If you want to publish source codes as part of your content, you should consider highlighting the source codes in the content, not just for beautification, it helps the reader to see something familiar. In this post I am going to present a way of highlighting source codes in content which is applicable in all platforms. This easy way to highlight source codes in contents would only requires JS and CSS support.
So if you are a blogger who writes on computer programming and publish source codes in your blog post or if you just want to publish some source codes in your website, then what you can do to stand-out the code from other text is
- Use <code /> tags
- Use <pre /> tags
Cool. It will look like codes but not look like as it looks like in your favorite code editor, with different colors for constants, variables, functions, strings etc. along with line numbers.
So, what you want to do is to highlight source codes and make them appearing like in a code editor, which is just not for colors, but for more readability too.
How to easily highlight source codes?
SyntaxHighlighter is currently used by Apache, Aptana, Mozilla, Yahoo, WordPress, Bug Labs, Freshbooks and others.
Already using SyntaxHighlighter? Then you should know how to optimize the loading speed.
Read More: How to Optimize syntax highlighter loading speed?
Great. How to use SyntaxHighlighter?
The official website for SyntaxHighlighter
already have many ways described on implementing SyntaxHighlighter in your website including widgets for popular CMS like wordpress etc.
However, the basic way is as follows
You have to include the core CSS and JS file for SyntaxHighlighter initially along with a CSS file for a SyntaxHighlighter theme you would like to use. The default theme
is pretty cool though, you can find all the themes
here. Include these 3 files in your <head /> section.
Then include the JS files for the brushes you want to use (also in the <head />). For example, I want to use PHP, JS and HTML brushes. You can find a list of available brushes here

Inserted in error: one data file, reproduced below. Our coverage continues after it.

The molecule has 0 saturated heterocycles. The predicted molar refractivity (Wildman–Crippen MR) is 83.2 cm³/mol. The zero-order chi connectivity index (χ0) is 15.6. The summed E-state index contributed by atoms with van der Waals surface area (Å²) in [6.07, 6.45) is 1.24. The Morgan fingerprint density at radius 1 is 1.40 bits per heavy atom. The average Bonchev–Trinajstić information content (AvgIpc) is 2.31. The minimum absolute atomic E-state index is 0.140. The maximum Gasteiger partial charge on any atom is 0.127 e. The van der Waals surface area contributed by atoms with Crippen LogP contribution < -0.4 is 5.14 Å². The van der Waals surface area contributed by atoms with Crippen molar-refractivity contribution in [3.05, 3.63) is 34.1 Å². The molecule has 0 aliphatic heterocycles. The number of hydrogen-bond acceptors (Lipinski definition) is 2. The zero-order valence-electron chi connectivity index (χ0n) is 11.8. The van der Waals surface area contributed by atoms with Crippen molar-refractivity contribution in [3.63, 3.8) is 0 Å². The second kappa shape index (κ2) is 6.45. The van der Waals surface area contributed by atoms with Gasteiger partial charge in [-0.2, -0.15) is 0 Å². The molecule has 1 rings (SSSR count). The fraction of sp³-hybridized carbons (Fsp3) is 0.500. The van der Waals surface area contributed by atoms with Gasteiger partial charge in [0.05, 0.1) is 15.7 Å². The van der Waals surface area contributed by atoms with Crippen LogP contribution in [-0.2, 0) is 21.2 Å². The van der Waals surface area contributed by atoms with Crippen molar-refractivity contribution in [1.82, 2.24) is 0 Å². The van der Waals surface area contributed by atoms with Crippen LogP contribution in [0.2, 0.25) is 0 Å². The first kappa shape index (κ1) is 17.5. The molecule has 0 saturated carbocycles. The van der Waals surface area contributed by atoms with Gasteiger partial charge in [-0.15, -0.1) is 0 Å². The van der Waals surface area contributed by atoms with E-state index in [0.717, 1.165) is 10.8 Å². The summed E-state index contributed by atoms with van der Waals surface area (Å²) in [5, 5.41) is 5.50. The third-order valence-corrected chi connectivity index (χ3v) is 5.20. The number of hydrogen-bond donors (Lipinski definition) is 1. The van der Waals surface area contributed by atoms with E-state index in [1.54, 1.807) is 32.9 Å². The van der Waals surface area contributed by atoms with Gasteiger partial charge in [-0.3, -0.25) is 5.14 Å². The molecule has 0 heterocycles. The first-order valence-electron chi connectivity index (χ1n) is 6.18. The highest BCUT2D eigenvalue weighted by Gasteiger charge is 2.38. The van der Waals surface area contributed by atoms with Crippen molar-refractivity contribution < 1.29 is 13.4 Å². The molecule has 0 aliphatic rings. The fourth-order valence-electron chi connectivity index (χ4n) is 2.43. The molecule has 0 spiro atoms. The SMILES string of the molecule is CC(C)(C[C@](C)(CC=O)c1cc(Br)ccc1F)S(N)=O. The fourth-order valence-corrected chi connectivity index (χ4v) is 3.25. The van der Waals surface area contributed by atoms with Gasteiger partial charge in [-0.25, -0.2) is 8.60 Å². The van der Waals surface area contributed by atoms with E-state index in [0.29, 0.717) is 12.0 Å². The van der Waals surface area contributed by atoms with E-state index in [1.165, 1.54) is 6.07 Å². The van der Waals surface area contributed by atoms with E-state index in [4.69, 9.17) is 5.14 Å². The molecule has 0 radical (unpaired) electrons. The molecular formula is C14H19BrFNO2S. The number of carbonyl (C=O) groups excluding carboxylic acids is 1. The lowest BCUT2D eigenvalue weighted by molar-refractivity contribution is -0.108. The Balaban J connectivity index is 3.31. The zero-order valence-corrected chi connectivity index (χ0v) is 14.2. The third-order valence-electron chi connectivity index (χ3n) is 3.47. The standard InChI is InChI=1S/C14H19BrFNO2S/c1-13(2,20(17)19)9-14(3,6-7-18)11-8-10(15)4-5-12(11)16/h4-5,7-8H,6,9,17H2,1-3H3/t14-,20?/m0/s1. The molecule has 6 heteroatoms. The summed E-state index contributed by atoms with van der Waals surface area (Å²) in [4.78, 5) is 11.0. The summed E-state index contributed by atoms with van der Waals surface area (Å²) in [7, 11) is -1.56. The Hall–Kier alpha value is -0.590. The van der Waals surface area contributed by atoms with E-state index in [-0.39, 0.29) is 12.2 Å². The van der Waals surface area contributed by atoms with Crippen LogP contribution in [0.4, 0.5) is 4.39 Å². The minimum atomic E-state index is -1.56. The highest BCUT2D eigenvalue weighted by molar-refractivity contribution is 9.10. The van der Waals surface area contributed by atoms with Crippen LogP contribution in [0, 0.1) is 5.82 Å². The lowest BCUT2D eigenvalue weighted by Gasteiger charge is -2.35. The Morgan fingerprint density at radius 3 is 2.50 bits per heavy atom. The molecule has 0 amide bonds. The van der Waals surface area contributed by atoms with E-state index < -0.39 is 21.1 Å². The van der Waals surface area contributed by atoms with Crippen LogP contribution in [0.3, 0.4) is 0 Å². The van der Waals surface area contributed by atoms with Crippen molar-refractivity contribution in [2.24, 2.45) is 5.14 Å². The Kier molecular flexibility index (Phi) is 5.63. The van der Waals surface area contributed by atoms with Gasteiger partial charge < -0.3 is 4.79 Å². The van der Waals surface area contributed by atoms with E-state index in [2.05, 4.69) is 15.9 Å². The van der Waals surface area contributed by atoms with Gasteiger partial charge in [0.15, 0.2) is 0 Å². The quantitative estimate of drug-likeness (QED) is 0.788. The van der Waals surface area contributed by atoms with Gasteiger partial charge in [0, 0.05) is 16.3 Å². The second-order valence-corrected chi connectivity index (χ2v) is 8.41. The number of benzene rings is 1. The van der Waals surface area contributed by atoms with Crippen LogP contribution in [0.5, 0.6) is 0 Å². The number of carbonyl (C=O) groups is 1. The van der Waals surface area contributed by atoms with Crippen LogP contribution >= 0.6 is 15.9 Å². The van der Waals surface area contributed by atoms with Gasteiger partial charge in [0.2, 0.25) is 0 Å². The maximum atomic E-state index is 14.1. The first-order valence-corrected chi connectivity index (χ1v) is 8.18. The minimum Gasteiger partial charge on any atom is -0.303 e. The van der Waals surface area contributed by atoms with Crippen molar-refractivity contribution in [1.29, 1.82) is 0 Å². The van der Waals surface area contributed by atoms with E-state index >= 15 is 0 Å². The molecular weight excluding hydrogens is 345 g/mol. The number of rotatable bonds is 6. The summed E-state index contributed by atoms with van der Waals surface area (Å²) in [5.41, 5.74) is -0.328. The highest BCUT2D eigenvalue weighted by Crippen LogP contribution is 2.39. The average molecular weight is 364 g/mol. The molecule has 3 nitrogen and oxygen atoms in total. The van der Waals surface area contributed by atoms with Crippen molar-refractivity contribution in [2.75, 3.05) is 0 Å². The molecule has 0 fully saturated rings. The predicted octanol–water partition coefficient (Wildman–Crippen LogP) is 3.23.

Thus following code is what I need to setup SyntaxHighlighter.
<!-- Include the CORE css file -->
<link href="http://alexgorbatchev.com/pub/sh/current/styles/shCore.css" rel="stylesheet" type="text/css" />
<!-- Include a theme file -->
<link href="http://alexgorbatchev.com/pub/sh/current/styles/shThemeDefault.css" rel="stylesheet" type="text/css" />
Then in the BODY section you write your source code in <PRE /> tags. You have to escape your source code
before you can use them in the <pre /> tags. Such as < to < and > to > etc. You can use this online tool here
to escape your code before inserting them in the <pre /> tags.
echo 'Hey there, code highlighting is awesome.';
return '<strong>What kind of code is this?</strong>';
Okay, now at the bottom of your page, call the initiator function for SyntaxHighlighter to do the magic.
That’s it. You are done.
Wait? Is it optimized?
I guess no. Why? Because,
- I might not be publishing source codes in each of my post or page, then why loading all these scripts in each and every page?
- I might be publishing source codes of many languages and platforms (PHP, C, C++, JS, HTML etc.), that means more scripts for brushes. But may be I am publishing source code of only one language in a page, but still loading all of the brush scripts!
Okay, do not freak out. There is a cool optimized way to load SyntaxHighlighter and it’s brushes.
I recommend you to visit the official website of SyntaxHighlighter to explore more about themes, scripts, implementation guide or integration to CMS etc.
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